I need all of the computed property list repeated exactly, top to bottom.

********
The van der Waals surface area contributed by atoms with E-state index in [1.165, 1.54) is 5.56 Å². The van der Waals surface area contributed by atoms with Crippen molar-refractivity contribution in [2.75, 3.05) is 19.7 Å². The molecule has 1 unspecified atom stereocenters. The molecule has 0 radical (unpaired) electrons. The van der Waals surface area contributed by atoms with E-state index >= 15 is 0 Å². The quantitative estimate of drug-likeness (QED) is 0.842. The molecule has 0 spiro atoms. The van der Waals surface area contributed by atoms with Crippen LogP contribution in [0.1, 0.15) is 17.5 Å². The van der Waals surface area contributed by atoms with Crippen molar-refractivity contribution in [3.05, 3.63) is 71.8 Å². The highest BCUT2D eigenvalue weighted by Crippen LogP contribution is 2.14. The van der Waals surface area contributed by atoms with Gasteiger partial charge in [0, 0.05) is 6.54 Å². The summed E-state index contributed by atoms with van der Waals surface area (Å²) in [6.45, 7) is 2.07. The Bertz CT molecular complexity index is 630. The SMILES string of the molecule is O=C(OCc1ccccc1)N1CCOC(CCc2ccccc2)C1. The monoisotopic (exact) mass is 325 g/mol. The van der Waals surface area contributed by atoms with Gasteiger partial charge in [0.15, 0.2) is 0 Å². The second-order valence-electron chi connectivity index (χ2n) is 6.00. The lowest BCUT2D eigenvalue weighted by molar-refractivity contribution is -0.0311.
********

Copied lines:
The van der Waals surface area contributed by atoms with E-state index in [1.165, 1.54) is 5.56 Å². The van der Waals surface area contributed by atoms with Crippen molar-refractivity contribution in [2.75, 3.05) is 19.7 Å². The molecule has 1 unspecified atom stereocenters. The molecule has 0 radical (unpaired) electrons. The van der Waals surface area contributed by atoms with E-state index >= 15 is 0 Å². The quantitative estimate of drug-likeness (QED) is 0.842. The molecule has 0 spiro atoms. The van der Waals surface area contributed by atoms with Crippen LogP contribution in [0.1, 0.15) is 17.5 Å². The van der Waals surface area contributed by atoms with Crippen molar-refractivity contribution in [3.05, 3.63) is 71.8 Å². The highest BCUT2D eigenvalue weighted by Crippen LogP contribution is 2.14. The van der Waals surface area contributed by atoms with Gasteiger partial charge in [0, 0.05) is 6.54 Å². The summed E-state index contributed by atoms with van der Waals surface area (Å²) in [6.45, 7) is 2.07. The Bertz CT molecular complexity index is 630. The SMILES string of the molecule is O=C(OCc1ccccc1)N1CCOC(CCc2ccccc2)C1. The monoisotopic (exact) mass is 325 g/mol. The van der Waals surface area contributed by atoms with Gasteiger partial charge in [0.15, 0.2) is 0 Å². The second-order valence-electron chi connectivity index (χ2n) is 6.00. The lowest BCUT2D eigenvalue weighted by molar-refractivity contribution is -0.0311.